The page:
By Mike Murphy
Special to The Review
The Hamtramck Neighborhood Arts Festival may be becoming best known for what it’s not.
It is not held on a few streets where artists acting as vendors hawk their wares from makeshift wooden stalls. It is not solely designed to put money in the pockets of artists, although the practice isn’t frowned upon.
What it is, however, is an expansive and open display of the city’s arts community, its individual artists and how they work. It’s an invitation to anyone who wants more than a peek to have a long, lingering look instead.
“It’s not Metro Times. It’s not Budweiser,” said Public Pool gallery owner Steve Hughes. “It’s us, and it’s authentic. It will give you a flavor of the town that you’re not going to get another day. It’s totally unique to Hamtramck.”
The Hamtramck Arts Festival will be held Sat. Oct. 11 beginning at 1 p.m. About 35 venues, including galleries, studios, shops, clubs, and private homes will participate this year.
Maps locating the venues will be published on the Festival’s Facebook page and paper copies of the map will be available at all the venues on the day of the event. Festival goers are advised to turn the Festival into a nice long walk.
“The best way is by foot. So get some comfortable shoes, and a map, and explore Hamtramck and all the spaces that are out there,” Klinger Street Studios owner Jonathan Rajewski said.
Although the Festival has grown considerably in venues and participants since it was first held four years ago, organizers still describe it in ways that evoke a refreshing “let’s put on a show” spirit sometimes associated with neighborhood acting groups or basement musicians.
This year, people from all walks of Hamtramck life have been enlisted in the Festival through a poster project designed by Rajewski, who created a poster template full of information about the Festival but left a blank spot in the middle of the poster.
“I thought the best way to get the neighborhood featured, was to get the neighborhood involved,” Rajewski said. “So it’s an invitation to artists — and not just artists — to fill in the space. The mayor has done one. Some incarcerated men who I work with have done one.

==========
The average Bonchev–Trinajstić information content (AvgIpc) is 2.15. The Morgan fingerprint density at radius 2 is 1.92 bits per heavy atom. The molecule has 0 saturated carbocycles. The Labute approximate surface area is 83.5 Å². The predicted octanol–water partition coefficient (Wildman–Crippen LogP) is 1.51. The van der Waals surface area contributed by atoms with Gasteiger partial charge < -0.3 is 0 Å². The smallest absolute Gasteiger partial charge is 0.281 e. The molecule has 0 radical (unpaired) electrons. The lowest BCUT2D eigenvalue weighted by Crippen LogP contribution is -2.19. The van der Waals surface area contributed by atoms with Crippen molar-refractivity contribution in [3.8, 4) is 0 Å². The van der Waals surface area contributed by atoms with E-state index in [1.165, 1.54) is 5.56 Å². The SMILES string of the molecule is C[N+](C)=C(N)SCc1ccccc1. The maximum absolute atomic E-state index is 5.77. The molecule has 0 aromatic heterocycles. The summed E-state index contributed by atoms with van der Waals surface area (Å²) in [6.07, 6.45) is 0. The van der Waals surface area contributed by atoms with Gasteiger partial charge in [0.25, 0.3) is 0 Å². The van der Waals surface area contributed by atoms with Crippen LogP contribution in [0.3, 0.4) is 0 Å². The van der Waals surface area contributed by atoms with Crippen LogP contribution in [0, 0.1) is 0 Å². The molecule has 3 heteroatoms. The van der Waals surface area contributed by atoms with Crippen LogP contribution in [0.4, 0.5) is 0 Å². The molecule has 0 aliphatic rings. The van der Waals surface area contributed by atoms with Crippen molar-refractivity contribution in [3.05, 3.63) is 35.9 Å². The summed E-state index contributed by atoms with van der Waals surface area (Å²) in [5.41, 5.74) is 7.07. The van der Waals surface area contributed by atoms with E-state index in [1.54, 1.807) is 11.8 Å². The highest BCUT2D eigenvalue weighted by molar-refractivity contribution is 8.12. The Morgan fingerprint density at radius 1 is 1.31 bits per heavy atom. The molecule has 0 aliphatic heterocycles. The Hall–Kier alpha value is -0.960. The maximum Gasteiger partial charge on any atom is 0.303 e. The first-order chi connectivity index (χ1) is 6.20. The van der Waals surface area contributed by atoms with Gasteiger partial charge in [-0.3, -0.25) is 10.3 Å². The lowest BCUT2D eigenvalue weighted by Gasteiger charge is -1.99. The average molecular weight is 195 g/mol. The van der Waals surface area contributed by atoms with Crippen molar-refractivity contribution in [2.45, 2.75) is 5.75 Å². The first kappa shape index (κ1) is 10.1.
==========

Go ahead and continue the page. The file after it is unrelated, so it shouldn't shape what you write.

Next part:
“It’s an empty space, and people are encouraged to do whatever they want. So far we’ve got 40 or 50 and we’ve got some great results. We’re expecting more in the next couple weeks.”
According to Hughes, who initiated the festival four years ago with fellow gallery owner Steve Panton (9338 Campau), the two gallery owners brought in Kristen Rose to help with publicity for this year’s event.
“She’s been a huge asset,” Hughes said. “In years past, it’s just been me and Steve scrambling around.”
Scouring the remnants of last year’s Hamtramck Arts Festival on the Internet leaves an impression that the annual festival is living up to its own hype. It really is unique in that instead of lining the artists in a row, organizers make a map of participating venues and let visitors wander off on their own aesthetic scavenger hunts to observe artists creating art.
It started with questions Hughes — who found his own artistry in writing — had of artists. Maybe it’s part of the reason he opened an art gallery, and part of the reason he initially asked Hamtramck artists to open their homes, studios, and galleries to the public.
“As a writer, I got real interested in art. What is it? What’s behind it, and why?” Hughes said. “The weird and special thing is that you’re going in this private place.”
What may make the festival genuinely unique is that it offers up a birds-eye view of many arts in the making. It will include music inside the galleries and studios and on porches sprinkled throughout the city blocks.
Hamtramck preschools will also be on hand to engage little ones, and Hughes said Mayor Karen Majewski may be giving Polish dance lesions. He said that some aspects of the Festival are still coming together.
“This is artist-activated,” Hughes said. “We just sort of provide the framework.”
One featured event later in the evening will be the Good Tyme Writer’s Buffet,” featuring six local writers and Hughes, who has a book of short stories slated to be published by Wayne State University Press.
“It’s probably the most non-boring literary series in America,” Hughes said. “If you can’t stand one writer, it will be over in ten minutes,” Hughes said. He said the readings will be followed by a potluck dinner.
Hughes also noted the recent death of Detroit’s beloved artist and College of Creative Studies’ educator Gilda Snowden. Snowden had been working on a painting for the Festival when she died of heart failure in September.
“It’s super sad, but it’s kind of an amazing thing, too,” Hughes said. “It’s artists like her who embody the spirit of the festival.”
For more details and to see some of the posters created to publicize the event, check https://www.facebook.com/HamtramckArts.